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Whatever bitcoin might be, it isn't a substitute for gold bullion. 

Specifically, it fails as a hedge.

"I would call gold more of hedge and bitcoin more of a speculation," says Jack Ablin, chief investment officer at Chicago-based Cresset Capital Management.

A good hedge helps reduce overall risk in an investment portfolio because its price movements will typically be uncorrelated with those of other investments. Put another way, the price of a hedge or safe-haven investment will zig when the prices of other assets zag. 

When that happens, you have a less risky portfolio. And that's where gold beat bitcoin hands-down recently.

Gold Performed but Bitcoin Didn't

Last week when worries over a possibly-deepening U.S.-China trade war sent stocks sliding, gold prices rallied. Over the week from Aug. 9 through Aug. 16, the SPDR S&P 500 (SPY) exchange-traded fund, which tracks the S&P 500 index, fell 1.2%, while the SPDR Gold Shares (GLD) ETF, which holds solid bullion, rallied 1.1%, according to data from Yahoo.

Indeed, gold zigged while stocks zagged.

However, bitcoin followed stocks down, and then some more, over the same period. One bitcoin went for $11,294 at the end of day on Aug 9, but that price dropped 9.5% to $10,221 by the close of business a week later, according to Yahoo.

Bitcoin not only failed as a hedge -- it didn't zig when stocks zagged -- but it would have increased the risk of any stock portfolio that held it. When the major indexes fell, it dropped far further.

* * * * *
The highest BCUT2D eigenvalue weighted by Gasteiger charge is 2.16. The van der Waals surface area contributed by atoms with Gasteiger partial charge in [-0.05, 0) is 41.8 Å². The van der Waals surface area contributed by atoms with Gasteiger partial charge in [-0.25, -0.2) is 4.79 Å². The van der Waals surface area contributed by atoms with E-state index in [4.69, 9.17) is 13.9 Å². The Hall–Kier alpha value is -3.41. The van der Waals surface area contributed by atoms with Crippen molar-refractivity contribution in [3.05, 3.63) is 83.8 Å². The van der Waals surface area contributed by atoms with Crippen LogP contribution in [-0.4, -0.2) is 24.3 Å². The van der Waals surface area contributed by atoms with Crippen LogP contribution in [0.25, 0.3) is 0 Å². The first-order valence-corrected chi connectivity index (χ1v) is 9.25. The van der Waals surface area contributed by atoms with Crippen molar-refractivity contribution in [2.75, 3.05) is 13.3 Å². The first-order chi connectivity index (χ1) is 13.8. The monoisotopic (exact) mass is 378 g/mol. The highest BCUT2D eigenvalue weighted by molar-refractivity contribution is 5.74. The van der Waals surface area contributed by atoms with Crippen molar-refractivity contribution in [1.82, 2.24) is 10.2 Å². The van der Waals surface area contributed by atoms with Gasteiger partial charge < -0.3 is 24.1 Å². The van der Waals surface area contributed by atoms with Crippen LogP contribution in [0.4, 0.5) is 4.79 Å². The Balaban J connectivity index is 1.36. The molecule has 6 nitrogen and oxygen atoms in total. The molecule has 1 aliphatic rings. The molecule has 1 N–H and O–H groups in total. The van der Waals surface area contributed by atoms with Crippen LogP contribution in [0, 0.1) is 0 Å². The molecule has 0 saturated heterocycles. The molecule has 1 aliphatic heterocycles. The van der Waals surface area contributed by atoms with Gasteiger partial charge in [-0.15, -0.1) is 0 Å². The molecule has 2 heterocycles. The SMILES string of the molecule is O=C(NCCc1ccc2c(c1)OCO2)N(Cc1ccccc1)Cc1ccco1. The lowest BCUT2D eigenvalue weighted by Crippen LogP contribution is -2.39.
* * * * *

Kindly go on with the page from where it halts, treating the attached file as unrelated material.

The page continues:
That's precisely the opposite of what investors should want in a hedge.

What About in a Real Crisis?

What should really matter to investors is how gold or bitcoin perform in a true crisis, rather than the blip we saw last week.

Unfortunately, bitcoin is just too new for us to know, with the cryptocurrency only getting going as an ultra-niche product about a decade ago.

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Gold, on the other hand, has been seen as a valuable asset for 5,000 years. That means we can easily look back and see how gold performed in past times of market stress.

"It's probably the oldest asset class we have," says Ablin. "In terms of data, there is a lot more information."

Solid Gold History

During the financial crisis of 2007-2009, gold performed well as a portfolio hedge.

In late 2007, stocks started falling and kept doing so until they reached their bottom in March 2009. Meanwhile, gold rallied. 

We can't compare this to bitcoin's performance, however, because the first bitcoin didn't get mined until 2009. Simply put, we don't know how bitcoin prices would perform in a true crisis because it hasn't been a mainstream asset yet through any such period.

We can't even look at last week's stock market moves as much of an indicator because they weren't comparable to the mega-stock-moves of yore. Last week wasn't anything like a repeat of the crash of Black Monday 1987 when U.S. stocks fell more than 20% in a single day.

Maybe bitcoin will measure up during the next major crash. But we'll have to wait and see.

Bitcoin as a Speculative Asset?

There is some good news for bitcoin fans. As Ablin says, the cryptocurrency looks more like a speculative investment.

On that front, the cryptocurrency has performed admirably. Over the last five years, bitcoin has been on a roller-coaster ride, soaring more than 2,100%, whereas the SPDR Gold Shares ETF has climbed a mere 14% over the same period.  

But with that stellar return has come significant volatility. In late 2017, bitcoin prices reached their all-time high of almost $20,000 before sliding back to a recent low of less than $3,200 in December 2018. That's a fall of more than 80% over the course of 12 months.

Prices for bitcoin have subsequently rallied again to $10,746 recently, according to Yahoo data.

Yes, the returns look great, but the ride has undoubtedly been a wild one for anyone who's been brave enough to endure it. And it certainly hasn't resembled anything close to a hedge for other investment classes. 

Constable owns none of the securities listed in this story.